People attempting to sell their homes have cut the asking prices for the first time this year, says the property selling website, Rightmove. It says that asking prices dropped by 1.6% this month – or an average of £3,797 per property.
At the quoted £236,597, average asking prices far exceed selling prices; the average selling price calculated by the Department for Communities and Local Government (DCLG) is £203,528. Small wonder then, that only 70% of all homes put up for sale in 2011 have yet to find a buyer.
The data above suggests that sellers and estate agents are over-valuing house prices by 16%, which sounds about right for an asking price.
However, when examining the house price indices of the two big mortgage lenders, Nationwide and Halifax, the gap between asking and selling prices gets a lot bigger. The Nationwide shows the average house price currently standing at £168,205, whilst the Halifax quotes £163,049; that’s a difference of 41% and 45% respectively from the average asking price of £236,597.Miles Shipside of Rightmove was clearly not in a positive frame of mind when he summed up the current findings: “Many equity-poor aspiring sellers will be trapped in their current homes, either unable to come to market or stuck on the market and unable to reduce to a price that will attract buyer interest.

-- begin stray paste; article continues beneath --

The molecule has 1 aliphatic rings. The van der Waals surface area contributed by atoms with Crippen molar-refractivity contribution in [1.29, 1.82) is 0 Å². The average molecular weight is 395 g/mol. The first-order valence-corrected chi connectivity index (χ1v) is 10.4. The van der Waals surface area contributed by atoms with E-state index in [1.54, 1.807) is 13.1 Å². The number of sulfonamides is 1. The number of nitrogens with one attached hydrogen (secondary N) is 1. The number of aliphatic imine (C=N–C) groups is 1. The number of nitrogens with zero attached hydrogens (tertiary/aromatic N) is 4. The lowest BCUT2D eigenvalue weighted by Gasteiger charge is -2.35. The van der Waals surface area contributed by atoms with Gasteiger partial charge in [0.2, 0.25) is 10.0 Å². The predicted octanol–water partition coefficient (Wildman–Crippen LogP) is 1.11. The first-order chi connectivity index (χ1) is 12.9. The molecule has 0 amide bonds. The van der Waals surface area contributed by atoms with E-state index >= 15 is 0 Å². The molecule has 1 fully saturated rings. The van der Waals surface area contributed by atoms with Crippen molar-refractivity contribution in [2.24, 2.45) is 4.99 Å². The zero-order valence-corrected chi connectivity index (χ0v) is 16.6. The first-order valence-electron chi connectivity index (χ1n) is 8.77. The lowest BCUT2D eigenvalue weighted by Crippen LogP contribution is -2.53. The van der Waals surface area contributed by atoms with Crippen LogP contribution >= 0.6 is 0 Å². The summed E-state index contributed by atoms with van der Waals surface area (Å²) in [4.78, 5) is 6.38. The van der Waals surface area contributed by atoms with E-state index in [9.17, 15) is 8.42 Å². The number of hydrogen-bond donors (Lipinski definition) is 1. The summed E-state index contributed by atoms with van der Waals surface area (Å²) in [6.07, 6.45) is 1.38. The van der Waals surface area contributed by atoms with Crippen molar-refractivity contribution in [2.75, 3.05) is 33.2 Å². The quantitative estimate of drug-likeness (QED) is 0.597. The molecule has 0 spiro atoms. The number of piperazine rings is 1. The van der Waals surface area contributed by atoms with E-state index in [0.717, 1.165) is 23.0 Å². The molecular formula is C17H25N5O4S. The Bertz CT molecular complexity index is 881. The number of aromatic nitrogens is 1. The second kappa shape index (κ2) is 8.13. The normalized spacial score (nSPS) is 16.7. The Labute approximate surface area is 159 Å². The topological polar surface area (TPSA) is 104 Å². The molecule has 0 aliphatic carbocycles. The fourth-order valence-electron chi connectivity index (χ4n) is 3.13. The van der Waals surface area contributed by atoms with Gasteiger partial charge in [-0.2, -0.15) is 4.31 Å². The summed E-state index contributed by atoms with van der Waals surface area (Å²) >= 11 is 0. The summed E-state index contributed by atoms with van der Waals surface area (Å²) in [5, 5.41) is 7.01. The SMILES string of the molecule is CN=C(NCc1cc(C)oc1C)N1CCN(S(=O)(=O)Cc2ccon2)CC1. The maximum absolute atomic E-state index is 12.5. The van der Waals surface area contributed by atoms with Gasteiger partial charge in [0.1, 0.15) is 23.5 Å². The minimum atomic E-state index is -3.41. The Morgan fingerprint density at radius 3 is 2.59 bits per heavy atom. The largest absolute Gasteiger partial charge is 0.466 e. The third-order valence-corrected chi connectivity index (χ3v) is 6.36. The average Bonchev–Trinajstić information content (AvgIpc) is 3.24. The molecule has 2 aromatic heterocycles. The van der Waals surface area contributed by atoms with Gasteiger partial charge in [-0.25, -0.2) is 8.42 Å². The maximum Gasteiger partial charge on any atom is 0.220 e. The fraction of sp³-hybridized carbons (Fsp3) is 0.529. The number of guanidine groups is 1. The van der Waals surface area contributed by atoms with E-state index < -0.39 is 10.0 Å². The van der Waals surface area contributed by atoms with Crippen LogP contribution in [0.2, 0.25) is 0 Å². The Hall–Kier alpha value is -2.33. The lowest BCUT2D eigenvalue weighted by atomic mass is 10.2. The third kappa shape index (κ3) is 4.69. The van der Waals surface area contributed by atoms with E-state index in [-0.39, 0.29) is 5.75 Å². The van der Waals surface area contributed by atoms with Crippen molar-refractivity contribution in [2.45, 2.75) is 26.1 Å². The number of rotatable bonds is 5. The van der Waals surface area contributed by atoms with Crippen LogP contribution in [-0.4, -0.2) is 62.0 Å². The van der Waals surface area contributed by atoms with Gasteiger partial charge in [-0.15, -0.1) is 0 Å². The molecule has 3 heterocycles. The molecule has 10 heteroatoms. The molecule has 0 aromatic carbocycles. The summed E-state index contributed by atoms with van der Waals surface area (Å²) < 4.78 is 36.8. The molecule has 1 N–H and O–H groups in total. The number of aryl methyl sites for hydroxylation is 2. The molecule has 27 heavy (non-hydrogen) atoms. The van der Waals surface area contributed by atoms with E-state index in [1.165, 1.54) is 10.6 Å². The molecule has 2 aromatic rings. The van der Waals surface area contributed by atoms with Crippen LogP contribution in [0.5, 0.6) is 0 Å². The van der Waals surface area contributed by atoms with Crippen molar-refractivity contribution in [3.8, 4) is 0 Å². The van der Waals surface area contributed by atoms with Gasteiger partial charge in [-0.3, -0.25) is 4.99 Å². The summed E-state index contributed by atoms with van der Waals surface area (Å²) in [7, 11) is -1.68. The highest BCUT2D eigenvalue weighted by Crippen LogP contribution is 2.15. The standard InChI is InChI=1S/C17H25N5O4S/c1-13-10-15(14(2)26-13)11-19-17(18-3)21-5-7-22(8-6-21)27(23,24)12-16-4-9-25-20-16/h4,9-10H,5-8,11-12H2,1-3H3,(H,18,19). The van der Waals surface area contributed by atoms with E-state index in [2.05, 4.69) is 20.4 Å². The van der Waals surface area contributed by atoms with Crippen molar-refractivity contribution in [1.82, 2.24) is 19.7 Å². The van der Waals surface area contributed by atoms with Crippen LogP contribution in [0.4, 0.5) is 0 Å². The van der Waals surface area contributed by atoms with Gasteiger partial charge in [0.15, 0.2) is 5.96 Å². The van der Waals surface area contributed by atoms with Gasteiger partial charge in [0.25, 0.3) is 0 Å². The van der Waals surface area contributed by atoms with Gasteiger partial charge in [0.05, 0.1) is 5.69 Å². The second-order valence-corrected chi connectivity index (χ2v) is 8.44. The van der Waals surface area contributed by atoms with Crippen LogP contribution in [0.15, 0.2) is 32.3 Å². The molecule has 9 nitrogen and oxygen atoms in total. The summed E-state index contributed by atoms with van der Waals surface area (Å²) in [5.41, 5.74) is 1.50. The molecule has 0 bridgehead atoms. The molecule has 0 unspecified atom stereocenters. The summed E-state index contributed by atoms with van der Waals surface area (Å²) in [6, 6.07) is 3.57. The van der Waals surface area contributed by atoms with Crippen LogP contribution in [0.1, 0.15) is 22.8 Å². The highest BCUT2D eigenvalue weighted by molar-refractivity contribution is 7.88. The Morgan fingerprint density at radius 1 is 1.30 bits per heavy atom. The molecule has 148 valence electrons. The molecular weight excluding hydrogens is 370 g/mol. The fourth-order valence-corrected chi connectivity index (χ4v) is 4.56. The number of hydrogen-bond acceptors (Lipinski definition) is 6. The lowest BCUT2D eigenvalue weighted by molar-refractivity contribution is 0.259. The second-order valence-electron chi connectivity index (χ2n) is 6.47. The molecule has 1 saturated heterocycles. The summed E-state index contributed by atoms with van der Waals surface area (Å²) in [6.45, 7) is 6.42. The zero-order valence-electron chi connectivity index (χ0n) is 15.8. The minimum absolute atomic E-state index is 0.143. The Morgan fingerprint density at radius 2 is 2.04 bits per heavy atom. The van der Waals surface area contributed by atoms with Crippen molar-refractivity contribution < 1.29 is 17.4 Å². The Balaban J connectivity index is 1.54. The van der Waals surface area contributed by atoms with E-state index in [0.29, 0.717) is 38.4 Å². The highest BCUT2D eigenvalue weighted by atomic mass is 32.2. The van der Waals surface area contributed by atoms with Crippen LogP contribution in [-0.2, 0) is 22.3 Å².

With seven out of ten properties marketed so far this year still on the market, sellers in the second half of 2011 need to do something different to promote their property and increase their chances of catching those elusive buyers.Not surprisingly this data from the estate agents comes at a time of continued subdued mortgage lending.
Although it picked up in June, it is still lower than it was 12 months ago, say the Council of Mortgage Lenders (CML). Total mortgage lending in June was £12.9bn, up by 16% from May, but down 3% on June 2010. The sustained lack of lending was put down to the poor state of the economy and ever-squeezed household finances. The CML also said that although recent media coverage of repossessions had been overplayed, they expected to see an increase in mortgage arrears and repossessions throughout the remainder of 2011.